all management decisions affecting [SET] must be approved by at least three (3) [m]embers and all decisions involving commitments in excess of $10,000.00 must be accompanied by three (3) competitive bids, and be approved by the unanimous consent of all [m]embers.
The trustees contended that the sale of the remaining acreage to BADC for $2.7 million was a “commitment” in excess of $10,000 as contemplated by the above provision requiring unanimous member consent. The lower court disagreed and granted summary judgment for the defendants dismissing the complaint.
The trustees appealed to the Albany-based Appellate Division, Third Department, whose decision earlier this month upheld the lower court’s order based, in part, on the dictionary definition of “commitment.” Here’s what the court said:
In the context of SET’s business purpose, defendants’ decision to transfer SET property to BACCC and receive BADC’s promissory notes clearly fell within the ordinary meaning of a management decision. The issue thus narrows to whether the additional language in the operating agreement regarding commitments in excess of $10,000 and competitive bids controlled, thereby imposing a requirement of unanimity. The term “commitment” in a business context involves an agreement to do something in the future, “esp[ecially] to assume a financial obligation” (Black’s Law Dictionary [9th ed 2009]; see Merriam-Webster On-line Dictionary, http://www.merriam-webster.com/ dictionary/commitment [accessed May 9, 2013]). Significantly, the operative language was also tied to a competitive bid requirement further reflecting that such provision was intended to apply to incurring monetary obligations. Nor was this a situation where the property could have been placed on the open market in light of SET’s commitment under the BACCC operating agreement. We agree with Supreme Court that the ordinary meaning of the relevant words, considered in the context of the entire agreement, unambiguously authorized defendants’ action as a management decision and the unanimity requirement was not implicated under these circumstances.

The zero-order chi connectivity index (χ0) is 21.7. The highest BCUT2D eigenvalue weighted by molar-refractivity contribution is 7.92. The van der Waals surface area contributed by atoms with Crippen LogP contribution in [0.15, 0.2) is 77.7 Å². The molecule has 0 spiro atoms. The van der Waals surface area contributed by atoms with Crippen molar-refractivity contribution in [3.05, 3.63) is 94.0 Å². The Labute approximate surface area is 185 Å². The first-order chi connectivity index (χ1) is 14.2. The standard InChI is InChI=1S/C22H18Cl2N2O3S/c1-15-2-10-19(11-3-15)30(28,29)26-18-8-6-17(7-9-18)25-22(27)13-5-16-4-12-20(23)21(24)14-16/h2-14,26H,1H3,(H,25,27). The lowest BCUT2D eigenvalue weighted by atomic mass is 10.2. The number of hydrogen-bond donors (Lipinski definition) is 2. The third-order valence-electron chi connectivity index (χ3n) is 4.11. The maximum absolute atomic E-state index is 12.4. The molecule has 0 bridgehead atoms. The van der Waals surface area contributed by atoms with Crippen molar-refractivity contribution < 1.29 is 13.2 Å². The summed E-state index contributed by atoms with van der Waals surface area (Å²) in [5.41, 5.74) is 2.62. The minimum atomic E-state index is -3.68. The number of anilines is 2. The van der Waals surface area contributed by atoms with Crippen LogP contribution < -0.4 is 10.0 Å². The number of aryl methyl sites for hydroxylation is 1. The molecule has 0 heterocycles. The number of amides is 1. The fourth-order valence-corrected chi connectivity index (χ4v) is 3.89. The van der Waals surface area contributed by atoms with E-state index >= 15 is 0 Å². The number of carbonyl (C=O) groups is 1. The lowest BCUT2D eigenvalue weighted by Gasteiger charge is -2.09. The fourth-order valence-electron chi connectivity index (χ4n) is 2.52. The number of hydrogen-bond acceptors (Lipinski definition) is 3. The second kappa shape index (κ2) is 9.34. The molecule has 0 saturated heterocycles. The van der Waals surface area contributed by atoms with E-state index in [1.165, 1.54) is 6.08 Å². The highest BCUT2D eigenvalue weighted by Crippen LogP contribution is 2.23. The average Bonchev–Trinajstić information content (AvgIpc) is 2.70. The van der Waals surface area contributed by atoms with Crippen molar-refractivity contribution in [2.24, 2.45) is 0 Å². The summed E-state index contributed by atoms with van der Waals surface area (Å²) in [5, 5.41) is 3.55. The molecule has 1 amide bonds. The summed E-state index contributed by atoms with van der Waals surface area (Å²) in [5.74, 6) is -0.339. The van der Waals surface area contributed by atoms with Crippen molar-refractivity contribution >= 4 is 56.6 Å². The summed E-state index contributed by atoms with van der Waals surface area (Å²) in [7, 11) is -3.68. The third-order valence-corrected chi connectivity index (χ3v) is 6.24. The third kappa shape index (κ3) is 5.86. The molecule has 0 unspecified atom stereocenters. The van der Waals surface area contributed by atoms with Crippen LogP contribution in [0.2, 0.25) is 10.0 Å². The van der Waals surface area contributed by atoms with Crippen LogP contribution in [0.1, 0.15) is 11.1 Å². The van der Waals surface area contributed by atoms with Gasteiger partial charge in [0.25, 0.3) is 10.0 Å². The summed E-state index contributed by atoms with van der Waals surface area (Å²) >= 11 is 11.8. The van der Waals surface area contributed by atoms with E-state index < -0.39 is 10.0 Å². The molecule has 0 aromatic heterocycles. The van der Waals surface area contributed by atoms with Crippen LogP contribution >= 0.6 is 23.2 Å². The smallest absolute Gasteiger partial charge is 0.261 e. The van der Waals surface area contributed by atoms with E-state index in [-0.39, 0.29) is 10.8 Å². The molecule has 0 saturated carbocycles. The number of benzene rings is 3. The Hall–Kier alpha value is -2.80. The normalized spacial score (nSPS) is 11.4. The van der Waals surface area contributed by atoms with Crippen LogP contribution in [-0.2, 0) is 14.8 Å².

Might the controversy and litigation have been avoided with more concise drafting of the LLC agreement? It’s hard to say, but it certainly could have made suit less attractive to the trustees had the provision spoken of commitments “to purchase services or property real or personal” or similar language that would have more specifically excluded the sale of SET’s realty.
Would the result have been different if the provision used the word “contracts” instead of “commitments”? I ask the question because, although I can’t think of any examples I’ve seen other than the Herbert case using the term “commitments,” I’ve seen many shareholders and operating agreements with Major Decisions provisions requiring super-majority approval of “contracts” in excess of a stated dollar amount. Arguably it would have been a closer question in Herbert if “contracts” had been used, but then again, in light of the additional, competitive bidding requirement, the contractual restraint on SET’s ability to sell its realty to anyone other than BADC might have remained an insuperable obstacle for the trustees.